Growing together

Vineyards have existed since the times of the Pharaohs, between 3000 and 5000 years ago and even before then; vineyards as blocks of land but unlike today, tomb paintings show the vines growing in troughs and trained in arbours. Much detail was recorded of vine growing and wine making and, according to Hugh Johnson ‘By … 1550BC …. The labelling of wine jars was almost as precise as, say, California labelling today – with the exception of the grape variety.’ (Johnson’s book was published in 1989).

Today, thanks to DNA, identification of grape varieties and their parentage has reached levels undreamt as recent as 160 years ago, when phylloxera started wreaking havoc in European vineyards. It has been suggested to me that prior to this devastating louse, vineyards were far more varietaly mixed with marcottage, or layering, one method of adding new vines. Views from those with extensive knowledge on French vineyards also suggest  that post-phylloxera, when rootstocks began to be used, not all varieties reacted well to them, hence vineyards became more ordered, a process formalised by the AOC rules in the 1930s.

Fortunately, phylloxera didn’t wipe out all these randomly vine-populated vineyards; there are many worldwide producing memorable wines. Portugal’s Quinta do Crasto Maria Teresa in the Douro is a celebrated, nearly five hectare, one hundred-year plus old block of terraces. More fascinating, it is planted to over 50 varieties, mainly red, a few white and, at least one, yet to be identified. Such arrangement was not unusual, as the grapes were originally destined for Port.

Not all these old field-blend vineyards were randomly established, some were created with forethought as to how the varieties would produce a balanced wine. Ridge Pagani Vineyard in California was planted over 100 years ago with complementary varieties: mainly zinfandel, which ripens at higher sugar levels; alicante and petite sirah, ripening at lower levels plus a little carignan and whites for acidity.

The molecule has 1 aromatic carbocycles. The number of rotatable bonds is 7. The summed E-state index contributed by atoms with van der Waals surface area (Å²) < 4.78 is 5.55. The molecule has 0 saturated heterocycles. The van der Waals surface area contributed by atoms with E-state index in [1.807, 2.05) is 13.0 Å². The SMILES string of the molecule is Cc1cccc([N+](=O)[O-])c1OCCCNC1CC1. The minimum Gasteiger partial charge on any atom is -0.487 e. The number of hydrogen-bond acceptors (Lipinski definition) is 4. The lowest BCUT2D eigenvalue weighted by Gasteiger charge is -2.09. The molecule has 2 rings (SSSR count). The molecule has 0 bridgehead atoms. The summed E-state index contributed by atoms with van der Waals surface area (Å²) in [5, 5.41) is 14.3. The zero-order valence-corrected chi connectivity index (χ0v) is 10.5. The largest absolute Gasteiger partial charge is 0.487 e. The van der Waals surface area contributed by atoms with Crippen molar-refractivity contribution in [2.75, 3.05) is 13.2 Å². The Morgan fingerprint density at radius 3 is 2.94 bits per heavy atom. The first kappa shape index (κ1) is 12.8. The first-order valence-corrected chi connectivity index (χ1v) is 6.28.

But what of terroir in these multi-varietal vineyards? Domaine Deiss in Alsace tells a fascinating story of their Altenberg de Bergheim Grand Cru blend. In 1990 they established the first, modern Alsace vineyard totally planted and mixed without order of the area’s 13 grape varieties; these are harvested and pressed together and vinified without inputs. ‘Little by little, this model of winegrowing is imposing itself in our eyes as the means to allow the terroir to dominate the grape varieties and to impose its taste and tactile architecture in a sovereign way.’   

If expression of terroir offers contemplation, so does ripeness; how to judge when to harvest with varieties ripening at different times. Alsace’s Agathe Bursin has apparently noted varieties planted in field blends often ripen together as opposed to when planted separately; such symbiosis is not something that happens overnight.

These few of many international examples pave the way to explore the growing interest here in field blends.

There is no official designation of a field blend, though both Stark-Condé and the new Brookdale add the descriptor on their labels. Purists maintain the varieties should be inter-planted rather than kept separate within the block but harvested and vinified together. Stark-Condé take this latter approach, winemaker Rudger van Wyk contending it allows for better control.